WE recently attended a party at the home of a chic family whose digs, though not huge, were beautifully austere. Splashy modern art and urbane curios made the space inviting, and there was no extraneous clutter to interrupt the flow of dust-free pale wood, stainless steel and blue-ish glass.
Oh, how I long to be one of those sorts of people. They’re the kind who can show dinner guests around their entire, gleaming home, bedrooms included, without passing by one closed room and warning darkly, Bluebeard-style, that visitors who enter it will never be seen again. By contrast, at my house, we should probably caution guests against opening any of the doors. They should just stand outside in the carport and yell at us from there.
At our hosts’ house there was no tangle of cords spilling from the outlets, though surely each of its family members, like us, had a cell-phone, computer, iPod and TV. Their cords and chargers must have been embedded in the walls through some kind of haute design hocus-pocus. Likewise, whenever they opened a kitchen cupboard to retrieve an artful pinch of fleur de sel, I’ll bet you anything that not one greasy container tumbled onto their heads.
I don’t know if the word for their extremely attractive, tidy lifestyle is “self disciplined,” or merely “normal,” but I sure do admire it.
We, on the other hand, spent the summer with various unruly houseguests sleeping in the living room on inflated beds. Up to half a dozen people took turns using one shower. Meanwhile, over the past two weeks, two loaner dogs have been roaming around looking wistful and neglected, making their own special contributions to the fray.
The dogs’ owners are away and we agreed to babysit. Dog One is a friendly sort, but annoyingly finicky about her meals. She’s always on the lookout for something better -- a little bit like her owner, come to think of it. Dog Two is equally sweet, but constantly hungry. She’ll eat anything and everything and still seem vaguely unsatisfied.
One day I went out for half an hour, leaving a bag of groceries on the kitchen floor. The fact that it contained nothing delicious did not deter Dog Two, who munched right through a third of the plastic bag, nosed past a few lemons and onions, and dove face-first into the bag of flour, flinging it around the room in clumps. By the time we discovered Dog Two amidst the carnage, the animal’s snout was so thoroughly dusted white that she looked like Al Pacino’s Scarface near the end of his coke-snorting career.
That sort of chaos is pretty much par for the course at our house, as evidenced by the fact that the following afternoon, the extremely plump Dog Two somehow hoisted herself up to a tabletop to steal and then tear through a foil-wrapped fifth of a lemon cake. I can’t say I blame her; it was a pretty good cake, though I admit that my own appetite for aluminum foil isn’t what it used to be.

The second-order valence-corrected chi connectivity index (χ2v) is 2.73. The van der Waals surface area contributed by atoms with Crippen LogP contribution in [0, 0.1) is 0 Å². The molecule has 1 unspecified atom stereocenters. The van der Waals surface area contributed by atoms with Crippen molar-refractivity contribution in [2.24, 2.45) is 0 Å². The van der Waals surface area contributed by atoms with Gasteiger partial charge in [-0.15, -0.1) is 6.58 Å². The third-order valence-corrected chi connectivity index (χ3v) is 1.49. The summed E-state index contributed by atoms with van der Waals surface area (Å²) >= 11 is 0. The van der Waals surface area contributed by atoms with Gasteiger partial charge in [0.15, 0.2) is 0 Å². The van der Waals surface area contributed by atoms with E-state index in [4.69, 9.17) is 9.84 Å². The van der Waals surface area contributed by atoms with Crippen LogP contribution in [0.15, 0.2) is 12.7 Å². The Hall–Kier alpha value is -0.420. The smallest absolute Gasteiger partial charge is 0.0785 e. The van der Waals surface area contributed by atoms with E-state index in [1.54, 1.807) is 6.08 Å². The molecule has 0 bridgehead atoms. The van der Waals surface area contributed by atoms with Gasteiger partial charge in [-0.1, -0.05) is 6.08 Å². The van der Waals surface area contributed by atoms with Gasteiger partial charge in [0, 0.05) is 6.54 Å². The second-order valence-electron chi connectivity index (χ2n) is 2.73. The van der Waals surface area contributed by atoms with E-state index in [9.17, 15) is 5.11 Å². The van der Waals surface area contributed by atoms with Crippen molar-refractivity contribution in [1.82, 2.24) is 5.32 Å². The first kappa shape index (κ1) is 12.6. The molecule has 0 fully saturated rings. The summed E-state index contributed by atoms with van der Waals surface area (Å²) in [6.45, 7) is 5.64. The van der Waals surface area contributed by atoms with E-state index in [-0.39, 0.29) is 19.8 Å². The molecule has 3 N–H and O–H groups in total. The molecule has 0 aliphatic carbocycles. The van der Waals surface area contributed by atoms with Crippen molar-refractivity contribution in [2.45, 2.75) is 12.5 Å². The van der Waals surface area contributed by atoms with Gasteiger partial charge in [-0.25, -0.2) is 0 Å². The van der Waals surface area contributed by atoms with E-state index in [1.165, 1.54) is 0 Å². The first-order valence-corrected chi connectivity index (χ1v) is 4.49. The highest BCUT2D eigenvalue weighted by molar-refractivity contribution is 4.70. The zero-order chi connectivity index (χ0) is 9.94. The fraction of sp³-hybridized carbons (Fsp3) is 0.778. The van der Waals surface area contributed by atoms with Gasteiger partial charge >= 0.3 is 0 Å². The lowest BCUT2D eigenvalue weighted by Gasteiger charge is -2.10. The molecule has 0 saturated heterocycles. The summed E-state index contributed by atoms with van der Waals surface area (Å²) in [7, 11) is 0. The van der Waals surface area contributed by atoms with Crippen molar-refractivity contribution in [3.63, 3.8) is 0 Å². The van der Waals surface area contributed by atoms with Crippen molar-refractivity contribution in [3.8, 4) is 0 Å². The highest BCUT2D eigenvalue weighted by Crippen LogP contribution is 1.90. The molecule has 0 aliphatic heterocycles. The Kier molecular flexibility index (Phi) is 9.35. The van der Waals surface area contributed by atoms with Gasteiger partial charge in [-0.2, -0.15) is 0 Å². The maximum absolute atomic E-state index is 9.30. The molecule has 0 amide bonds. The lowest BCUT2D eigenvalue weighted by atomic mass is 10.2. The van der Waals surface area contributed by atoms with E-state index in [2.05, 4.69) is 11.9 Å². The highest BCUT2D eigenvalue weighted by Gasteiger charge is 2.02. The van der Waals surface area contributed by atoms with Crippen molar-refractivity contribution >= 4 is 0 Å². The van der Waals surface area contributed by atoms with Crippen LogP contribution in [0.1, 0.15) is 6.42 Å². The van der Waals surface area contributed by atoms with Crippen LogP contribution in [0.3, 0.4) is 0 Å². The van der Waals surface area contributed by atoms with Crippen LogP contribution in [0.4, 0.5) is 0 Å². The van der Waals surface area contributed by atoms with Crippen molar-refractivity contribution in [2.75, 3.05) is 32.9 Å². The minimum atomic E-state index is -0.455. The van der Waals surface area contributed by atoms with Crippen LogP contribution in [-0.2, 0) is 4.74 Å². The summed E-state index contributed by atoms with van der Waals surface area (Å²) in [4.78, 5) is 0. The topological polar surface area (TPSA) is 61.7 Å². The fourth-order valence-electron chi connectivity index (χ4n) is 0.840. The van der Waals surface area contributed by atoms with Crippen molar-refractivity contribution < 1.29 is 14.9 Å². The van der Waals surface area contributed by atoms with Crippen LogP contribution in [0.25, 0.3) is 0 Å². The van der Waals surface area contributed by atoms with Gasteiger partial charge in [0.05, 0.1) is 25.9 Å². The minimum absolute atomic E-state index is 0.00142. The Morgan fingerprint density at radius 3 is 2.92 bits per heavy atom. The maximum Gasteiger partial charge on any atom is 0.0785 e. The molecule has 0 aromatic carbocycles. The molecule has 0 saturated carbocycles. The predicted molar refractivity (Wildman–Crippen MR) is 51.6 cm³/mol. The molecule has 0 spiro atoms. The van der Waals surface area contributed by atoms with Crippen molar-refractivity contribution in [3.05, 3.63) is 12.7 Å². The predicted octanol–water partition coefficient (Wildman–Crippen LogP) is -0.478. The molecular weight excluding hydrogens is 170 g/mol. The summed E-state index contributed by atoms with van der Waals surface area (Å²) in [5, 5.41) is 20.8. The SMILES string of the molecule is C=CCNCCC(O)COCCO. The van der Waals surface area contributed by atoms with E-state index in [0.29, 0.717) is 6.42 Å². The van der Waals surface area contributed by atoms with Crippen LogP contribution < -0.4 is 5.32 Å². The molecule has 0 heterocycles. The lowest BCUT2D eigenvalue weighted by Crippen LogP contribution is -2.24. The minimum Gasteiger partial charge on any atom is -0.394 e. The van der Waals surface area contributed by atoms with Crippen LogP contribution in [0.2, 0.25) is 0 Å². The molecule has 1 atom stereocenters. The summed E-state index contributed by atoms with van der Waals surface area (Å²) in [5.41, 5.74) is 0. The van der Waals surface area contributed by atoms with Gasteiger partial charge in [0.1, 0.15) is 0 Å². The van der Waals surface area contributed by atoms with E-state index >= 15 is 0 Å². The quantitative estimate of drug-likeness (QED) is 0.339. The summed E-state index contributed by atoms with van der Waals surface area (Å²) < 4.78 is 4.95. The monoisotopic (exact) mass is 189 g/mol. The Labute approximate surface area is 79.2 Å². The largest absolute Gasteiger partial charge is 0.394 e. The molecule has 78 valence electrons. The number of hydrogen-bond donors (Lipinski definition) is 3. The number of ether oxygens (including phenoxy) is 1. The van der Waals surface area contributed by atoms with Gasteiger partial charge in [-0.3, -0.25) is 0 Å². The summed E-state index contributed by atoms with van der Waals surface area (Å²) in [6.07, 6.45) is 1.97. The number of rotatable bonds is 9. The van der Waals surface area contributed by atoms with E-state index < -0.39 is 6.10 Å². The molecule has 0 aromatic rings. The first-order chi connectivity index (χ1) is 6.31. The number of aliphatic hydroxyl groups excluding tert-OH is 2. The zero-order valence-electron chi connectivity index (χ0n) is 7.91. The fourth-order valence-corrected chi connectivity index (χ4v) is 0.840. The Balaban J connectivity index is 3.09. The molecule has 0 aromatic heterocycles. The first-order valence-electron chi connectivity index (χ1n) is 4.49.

Even in human adults, the change in seasons gets the appetite going. In our case, however, it’s for improvements – to ourselves, our families (natch!) and our homes. We grown-ups are no longer entitled to September’s fresh kilts and knee-socks, so the back-to-school excitement that inspired us as children has to be found elsewhere.
Once the kids are off to classes, their spines buckling under hefty backpacks, we mothers in particular take a good, hard look at ourselves. That’s when it dawns on us that the reason we haven’t learned anything worthwhile in ages is not that we’ve grown stupid – it’s obviously that we haven’t had the appropriate gear. So we waltz off to the shops to buy a few improving books, a nubbly jewel-toned throw under which we’ll read those improving books, and a novelty box of herbal tea.
We see September as a time of renewal, in any way, shape or form. Looking around my ramshackle domicile today, I’d be down for a full makeover of my household. I’d like a domestic injection of fastidiousness, purpose, and intellectual drive that wouldn’t strike my family as ridiculous, but bracing.
I picture clean, largely naked furniture and total freedom from dust. I visualize everybody in the family hunkering down every weekend in this beautifully austere environment, reading thick old books all day, passing each other the dictionary upon request.
“Another crisp, organic, orchard-fresh BC apple, mother?” my daughter would ask me cheerfully, as poor, illiterate Dog 2, suddenly devoid of interest in food, quietly worked on her sit-ups.
I would pull my nubbly jewel-toned throw over me, sink my incisors into my cold Okanagan orb, and crack open Moby Dick. Ladies and germs, feel free to join me in my perfect imaginary world.